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OPPOSED-PISTON DIESELS: 2


that involved no “aerial” work on other diesel engines. This type of work had never been much of a problem in a sub- marine because the engine room deck height was about midway up the side of the engine, but it was a particularly un- popular feature of the engine when used in a locomotive. This drawback of the FM opposed piston engines was one of


the features that Baldwin had


sought to rectify in their unsuccessful competitive OP engine design by mak- ing the liners removable through the side structure of the engine. In comparison with the substantial amount of work required to pull a cylin- der liner on the OP engine, both the EMD 567 and the Alco 244 had been de- signed around easily handled cylinder components that could be changed out with relatively minimal tooling and effort. In fact EMD maintained service technicians and replacement cylinder assemblies for some time on several of the early streamlined passenger trains, and they could dump the coolant and change out a cylinder power assembly on a shut down engine if it became necessary.


The relative ease with


which this could be done on the EMD 567 also allowed EMD engineers to change out pairs of cylinder assemblies (across the engine from each other) as needed for engineering evaluation during the short servicing layovers at the end of a trip. The FM engine simply did


not provide for such speed in cylinder liner removal.


Another drawback for the FM engine in railroad service was the duty cycle in many railroad freight operations. Diesel engines are designed to be worked hard — very few diesels do well when idled for long periods — and this was particularly true of the Fairbanks


Morse OP. The 38D-8-1/8 engine was at its best when it was operated under heavy load and relatively constant high speed as this provided the firing pres- sure in the cylinders to keep the rings in good contact with the liners, result- ing in clean combustion and minimal carbon buildup. In locomotives, the en- gine performed well in service that had a high load factor, applications like long-distance passenger trains and freight transfer runs where a lot of the distance was covered at relatively high throttle settings. When the OP engine got into a lot of idling it didn’t do near- ly as well, such as in situations where engines were idled in cold weather for the weekend at outlying points on the railroad just to keep them from freez- ing. When the duty factor dropped off, the oil control in the engine could then deteriorate. If the piston rings got coat- ed with sludge and varnish, they would tend to peel it off and bake it at the ex- haust ports, partially obstructing the ports. When the crew arrived on Mon- day morning, their first throttle manip- ulation was likely to result in the rail- road yard disappearing in a cloud of blue smoke, with the engine throwing sparks and chunks of burning carbon for some time afterwards. This obvious- ly wasn’t very good for the engine but it was even worse for the railroad’s neigh- bors, particularly during dry seasons when the carbon could set fires along the right of way. But the biggest hurdle encountered in the market by the Fairbanks Morse locomotives was the same experienced by Baldwin and Lima. They weren’t an EMD or an Alco, they were just plain “different,” particularly when they had Westinghouse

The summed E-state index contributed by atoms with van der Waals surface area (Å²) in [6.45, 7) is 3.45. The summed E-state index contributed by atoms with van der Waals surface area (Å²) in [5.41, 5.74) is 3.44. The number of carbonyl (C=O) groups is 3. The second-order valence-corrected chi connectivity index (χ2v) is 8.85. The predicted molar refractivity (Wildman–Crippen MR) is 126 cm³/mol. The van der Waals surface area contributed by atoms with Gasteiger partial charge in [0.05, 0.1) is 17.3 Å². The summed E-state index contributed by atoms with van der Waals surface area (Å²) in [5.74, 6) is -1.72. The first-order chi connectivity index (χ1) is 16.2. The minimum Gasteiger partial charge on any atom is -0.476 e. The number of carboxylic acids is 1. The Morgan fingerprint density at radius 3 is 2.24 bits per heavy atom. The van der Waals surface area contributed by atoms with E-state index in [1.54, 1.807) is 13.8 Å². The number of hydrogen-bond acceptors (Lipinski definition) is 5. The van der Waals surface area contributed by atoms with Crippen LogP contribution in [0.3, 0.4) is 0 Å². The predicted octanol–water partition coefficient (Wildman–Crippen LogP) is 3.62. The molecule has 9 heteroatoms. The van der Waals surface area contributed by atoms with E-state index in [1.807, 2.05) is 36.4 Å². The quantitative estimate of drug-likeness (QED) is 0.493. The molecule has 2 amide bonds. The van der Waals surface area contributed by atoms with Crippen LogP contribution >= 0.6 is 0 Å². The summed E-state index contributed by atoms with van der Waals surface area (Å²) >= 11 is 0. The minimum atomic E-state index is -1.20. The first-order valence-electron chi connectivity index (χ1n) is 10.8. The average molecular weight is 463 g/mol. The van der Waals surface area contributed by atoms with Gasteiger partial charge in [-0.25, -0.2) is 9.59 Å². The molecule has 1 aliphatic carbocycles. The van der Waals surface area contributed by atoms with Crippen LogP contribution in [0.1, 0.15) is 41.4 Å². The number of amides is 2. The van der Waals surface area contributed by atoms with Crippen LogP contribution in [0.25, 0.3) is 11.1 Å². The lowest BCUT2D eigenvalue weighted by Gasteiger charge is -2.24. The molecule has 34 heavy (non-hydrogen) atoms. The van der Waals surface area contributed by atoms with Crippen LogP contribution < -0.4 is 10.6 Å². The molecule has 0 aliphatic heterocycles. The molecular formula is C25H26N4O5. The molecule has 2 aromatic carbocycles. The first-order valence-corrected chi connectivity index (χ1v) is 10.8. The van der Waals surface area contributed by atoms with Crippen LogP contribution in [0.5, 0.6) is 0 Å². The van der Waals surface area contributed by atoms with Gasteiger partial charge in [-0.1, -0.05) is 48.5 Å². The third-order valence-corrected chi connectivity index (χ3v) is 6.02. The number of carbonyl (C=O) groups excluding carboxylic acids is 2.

electrical equipment. EMD and Alco-GE engines and electri-


cal equipment were the established gold standard in railroading. Anything else on the system had to prove that it was markedly better or cost less to op- erate, otherwise it was just something else that everybody had to learn to maintain and to support with replace- ment parts. And as dieselization re- duced the size of the workforce, learn- ing new and different systems was a time consuming distraction from the more urgent business at hand. As a re- sult, the FM locomotives tended to do well if they could be concentrated at particular shops on the railroad for maintenance, as was done by the Mil- waukee Road and the Chicago & North Western. When they had to wander a large railroad system in company with EMD’s and Alcos, any problem requir- ing maintenance attention tended to make them last in line at the shop.


Competitive Trends


In 1945 FM introduced their first “covered wagon” style road locomotives to compete with industry leader EMD. This was at a time when the Electro- Motive FT was the predominant


Fairbanks Morse patents reveal an interesting mystery. Patent Des.149,573 filed October 5, 1946, credits the carbody design of the H20-44 to Raymond Loewy, but patent Des.149,553 filed on the same date lists Fritz Paul Grutzner as the inventor of a similar carbody for another locomotive that appears likely to be an H20-66. AUTHOR’S COLLECTION


49


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